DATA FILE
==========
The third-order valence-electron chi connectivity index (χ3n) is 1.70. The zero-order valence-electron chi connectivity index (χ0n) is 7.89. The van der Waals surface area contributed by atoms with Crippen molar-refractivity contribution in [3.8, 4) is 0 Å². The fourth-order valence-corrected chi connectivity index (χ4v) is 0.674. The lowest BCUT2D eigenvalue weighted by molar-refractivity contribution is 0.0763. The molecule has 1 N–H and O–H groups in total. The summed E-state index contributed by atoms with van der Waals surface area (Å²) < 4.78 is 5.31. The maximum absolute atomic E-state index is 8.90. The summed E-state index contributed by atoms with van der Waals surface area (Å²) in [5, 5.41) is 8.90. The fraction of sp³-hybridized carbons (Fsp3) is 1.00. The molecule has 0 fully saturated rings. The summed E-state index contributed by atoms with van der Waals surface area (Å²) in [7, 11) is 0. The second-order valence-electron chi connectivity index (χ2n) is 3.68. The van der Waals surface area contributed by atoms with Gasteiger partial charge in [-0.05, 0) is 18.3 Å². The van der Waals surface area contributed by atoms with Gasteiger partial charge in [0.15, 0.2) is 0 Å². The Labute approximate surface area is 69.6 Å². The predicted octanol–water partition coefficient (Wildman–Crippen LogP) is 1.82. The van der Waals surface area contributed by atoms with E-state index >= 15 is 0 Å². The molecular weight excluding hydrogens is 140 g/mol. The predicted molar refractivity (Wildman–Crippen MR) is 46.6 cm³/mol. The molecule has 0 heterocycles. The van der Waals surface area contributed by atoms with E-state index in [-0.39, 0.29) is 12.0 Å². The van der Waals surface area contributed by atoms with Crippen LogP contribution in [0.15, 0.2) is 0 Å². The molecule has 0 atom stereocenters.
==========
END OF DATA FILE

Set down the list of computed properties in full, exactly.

The third-order valence-electron chi connectivity index (χ3n) is 1.70. The zero-order valence-electron chi connectivity index (χ0n) is 7.89. The van der Waals surface area contributed by atoms with Crippen molar-refractivity contribution in [3.8, 4) is 0 Å². The fourth-order valence-corrected chi connectivity index (χ4v) is 0.674. The lowest BCUT2D eigenvalue weighted by molar-refractivity contribution is 0.0763. The molecule has 1 N–H and O–H groups in total. The summed E-state index contributed by atoms with van der Waals surface area (Å²) < 4.78 is 5.31. The maximum absolute atomic E-state index is 8.90. The summed E-state index contributed by atoms with van der Waals surface area (Å²) in [5, 5.41) is 8.90. The fraction of sp³-hybridized carbons (Fsp3) is 1.00. The molecule has 0 fully saturated rings. The summed E-state index contributed by atoms with van der Waals surface area (Å²) in [7, 11) is 0. The second-order valence-electron chi connectivity index (χ2n) is 3.68. The van der Waals surface area contributed by atoms with Gasteiger partial charge in [-0.05, 0) is 18.3 Å². The van der Waals surface area contributed by atoms with Gasteiger partial charge in [0.15, 0.2) is 0 Å². The Labute approximate surface area is 69.6 Å². The predicted octanol–water partition coefficient (Wildman–Crippen LogP) is 1.82. The van der Waals surface area contributed by atoms with E-state index >= 15 is 0 Å². The molecular weight excluding hydrogens is 140 g/mol. The predicted molar refractivity (Wildman–Crippen MR) is 46.6 cm³/mol. The molecule has 0 heterocycles. The van der Waals surface area contributed by atoms with E-state index in [-0.39, 0.29) is 12.0 Å². The van der Waals surface area contributed by atoms with Crippen LogP contribution in [0.15, 0.2) is 0 Å². The molecule has 0 atom stereocenters.